How to Listen to the Radio Like an AP Music Theory Student

How to Listen to the Radio Like an AP Music Theory Student

Music speaks when words fail, it carries stories throughout generations, defines cultures and travels wherever human kind dares to venture. While the song on the radio may seem inconsequential it is the current evolution and modification of an art that has been around much longer than we have. Music theory isnt about accumulating knowledge and applying it to everything that you hear, it is about recognizing patterns and listening to music with a different set of ears. That song you hear on the radio that you cannot get out of your head, appeals to you for a reason. An Ap Music theory student can listen to a song, identify the genre, the mode, time signature, key and idiosyncrasies of the song that make it likable within the first minute of hearing it. This article will teach you how to experience the radio like an AP music theory student

Method 1 of 5:
Identify if its simple or complex

1
Since the early 2000s when four simple chords proved to have an appeal that made artists millions the same four chords can be found in many of the songs on the radio. C, A, F, G or the chord progression CAFG Identifying those songs on the radio is the first step of thinking like an AP Music theory and eventually listening like one
2
Example of those 4 chords Baby by Justin Bieber Shape of you by Ed Sheeran All of you by John Legend Hey Soul Sister by Train Can You feel the love tonight by Elton John Take me home country roads by John Denver Let it be by the Beatles No Woman No cry by Bob Marley Under the Bridge by the Red Hot Chile Peppers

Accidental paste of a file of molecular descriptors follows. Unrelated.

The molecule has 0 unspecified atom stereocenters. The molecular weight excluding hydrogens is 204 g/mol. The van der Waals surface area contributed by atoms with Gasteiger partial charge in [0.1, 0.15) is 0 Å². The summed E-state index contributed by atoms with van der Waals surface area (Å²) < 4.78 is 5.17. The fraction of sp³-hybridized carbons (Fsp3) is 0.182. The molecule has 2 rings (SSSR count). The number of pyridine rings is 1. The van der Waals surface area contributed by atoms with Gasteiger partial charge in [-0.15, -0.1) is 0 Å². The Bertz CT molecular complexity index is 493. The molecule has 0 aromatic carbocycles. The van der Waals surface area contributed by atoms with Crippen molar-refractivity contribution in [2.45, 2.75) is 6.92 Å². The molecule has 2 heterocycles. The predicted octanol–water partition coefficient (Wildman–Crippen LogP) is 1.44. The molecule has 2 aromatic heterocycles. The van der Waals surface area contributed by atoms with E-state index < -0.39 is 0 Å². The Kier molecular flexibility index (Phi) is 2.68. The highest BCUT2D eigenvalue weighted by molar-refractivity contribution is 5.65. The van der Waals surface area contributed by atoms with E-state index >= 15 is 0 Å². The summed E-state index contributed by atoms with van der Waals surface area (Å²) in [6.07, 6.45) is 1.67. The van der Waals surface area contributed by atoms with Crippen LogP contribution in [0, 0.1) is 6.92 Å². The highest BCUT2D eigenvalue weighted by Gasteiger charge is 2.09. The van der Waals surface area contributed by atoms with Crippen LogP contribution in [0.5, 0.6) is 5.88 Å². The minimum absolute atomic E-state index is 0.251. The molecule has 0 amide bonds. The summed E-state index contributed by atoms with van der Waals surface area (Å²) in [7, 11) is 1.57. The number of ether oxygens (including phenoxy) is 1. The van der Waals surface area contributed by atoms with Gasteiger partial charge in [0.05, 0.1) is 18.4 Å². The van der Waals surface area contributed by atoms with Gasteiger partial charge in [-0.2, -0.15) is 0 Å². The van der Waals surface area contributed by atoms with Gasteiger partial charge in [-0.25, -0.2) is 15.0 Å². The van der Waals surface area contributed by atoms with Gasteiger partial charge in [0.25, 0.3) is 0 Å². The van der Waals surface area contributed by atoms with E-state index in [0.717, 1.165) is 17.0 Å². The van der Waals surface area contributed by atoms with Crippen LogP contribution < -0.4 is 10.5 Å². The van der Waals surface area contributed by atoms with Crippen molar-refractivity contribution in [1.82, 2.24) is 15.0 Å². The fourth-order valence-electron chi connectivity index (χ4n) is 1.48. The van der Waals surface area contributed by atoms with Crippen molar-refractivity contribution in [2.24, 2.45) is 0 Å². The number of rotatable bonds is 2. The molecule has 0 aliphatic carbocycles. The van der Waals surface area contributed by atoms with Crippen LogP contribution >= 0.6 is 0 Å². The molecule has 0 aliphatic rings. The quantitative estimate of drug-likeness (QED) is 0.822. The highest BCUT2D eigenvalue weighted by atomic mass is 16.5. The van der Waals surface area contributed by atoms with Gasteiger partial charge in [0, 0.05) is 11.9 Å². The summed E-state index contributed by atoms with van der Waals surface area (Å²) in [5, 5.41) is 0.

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Method 2 of 5:
Tap your foot

1
Tapping your foot to the music can help you differentiate between different time signatures. Typically on the radio there is the standard 4/4 song, that has four beats in a measure. Easy to tap your foot along to . And there is the 6/8 song. Which has 6 beats in measure that is counted in eighth notes. typically counted as (1 e and uh 2 and). This song typically moves at a faster tempo so your leg would get sore from tapping along to the tune
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Method 3 of 5:
Identify patterns in the structure

1
Songs have an inherent structure that most musicians and songwriters stick to. They start with and intro, then verse, the refrain, then a chorus, then the hook, the bridge (the part that can define a tune) then the break and into the outro. Listening to a song. Once you can recognize this pattern you will be able to do three things. identify simple songs, identify their time signature, and identify the structure. All of this information ties into the ability to identify patterns which is foundational in the thought process of an Ap Music Theory Student
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Method 4 of 5:
Feel the bass

1
Music on the radio now has a heavy synth and electronic presence, but one thing that has stayed constant is that deep pitched instrument or electronically reproduced instrument that moves the song along. In some cases the base defines the song (Seven Nation army or Feel Good Inc. ) and in some cases its the subtle presence that keeps you engaged when the song is dragging. And in most cases its the beat that you tap on to your steering wheel and the excitement that you feel as the beat of the bass gets faster and faster because you are aware that the drop in the song is coming.
2